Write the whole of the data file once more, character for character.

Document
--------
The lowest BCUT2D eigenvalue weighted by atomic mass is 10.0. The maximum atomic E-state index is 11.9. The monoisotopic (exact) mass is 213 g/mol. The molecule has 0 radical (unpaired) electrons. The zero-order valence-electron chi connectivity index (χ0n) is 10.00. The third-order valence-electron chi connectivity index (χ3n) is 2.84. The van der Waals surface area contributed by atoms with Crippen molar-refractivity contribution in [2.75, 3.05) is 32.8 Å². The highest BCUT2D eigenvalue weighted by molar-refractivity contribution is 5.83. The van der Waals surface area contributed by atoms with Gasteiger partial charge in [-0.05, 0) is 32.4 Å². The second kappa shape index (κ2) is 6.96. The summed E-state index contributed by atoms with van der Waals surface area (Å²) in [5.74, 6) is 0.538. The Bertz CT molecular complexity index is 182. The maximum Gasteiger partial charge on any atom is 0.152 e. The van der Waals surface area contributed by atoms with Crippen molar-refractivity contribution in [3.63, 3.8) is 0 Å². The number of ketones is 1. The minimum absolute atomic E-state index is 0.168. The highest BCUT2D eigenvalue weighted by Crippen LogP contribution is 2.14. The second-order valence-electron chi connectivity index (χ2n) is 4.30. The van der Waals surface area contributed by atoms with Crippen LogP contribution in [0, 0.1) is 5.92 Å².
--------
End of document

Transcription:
The lowest BCUT2D eigenvalue weighted by atomic mass is 10.0. The maximum atomic E-state index is 11.9. The monoisotopic (exact) mass is 213 g/mol. The molecule has 0 radical (unpaired) electrons. The zero-order valence-electron chi connectivity index (χ0n) is 10.00. The third-order valence-electron chi connectivity index (χ3n) is 2.84. The van der Waals surface area contributed by atoms with Crippen molar-refractivity contribution in [2.75, 3.05) is 32.8 Å². The highest BCUT2D eigenvalue weighted by molar-refractivity contribution is 5.83. The van der Waals surface area contributed by atoms with Gasteiger partial charge in [-0.05, 0) is 32.4 Å². The second kappa shape index (κ2) is 6.96. The summed E-state index contributed by atoms with van der Waals surface area (Å²) in [5.74, 6) is 0.538. The Bertz CT molecular complexity index is 182. The maximum Gasteiger partial charge on any atom is 0.152 e. The van der Waals surface area contributed by atoms with Crippen molar-refractivity contribution in [3.63, 3.8) is 0 Å². The number of ketones is 1. The minimum absolute atomic E-state index is 0.168. The highest BCUT2D eigenvalue weighted by Crippen LogP contribution is 2.14. The second-order valence-electron chi connectivity index (χ2n) is 4.30. The van der Waals surface area contributed by atoms with Crippen LogP contribution in [0, 0.1) is 5.92 Å².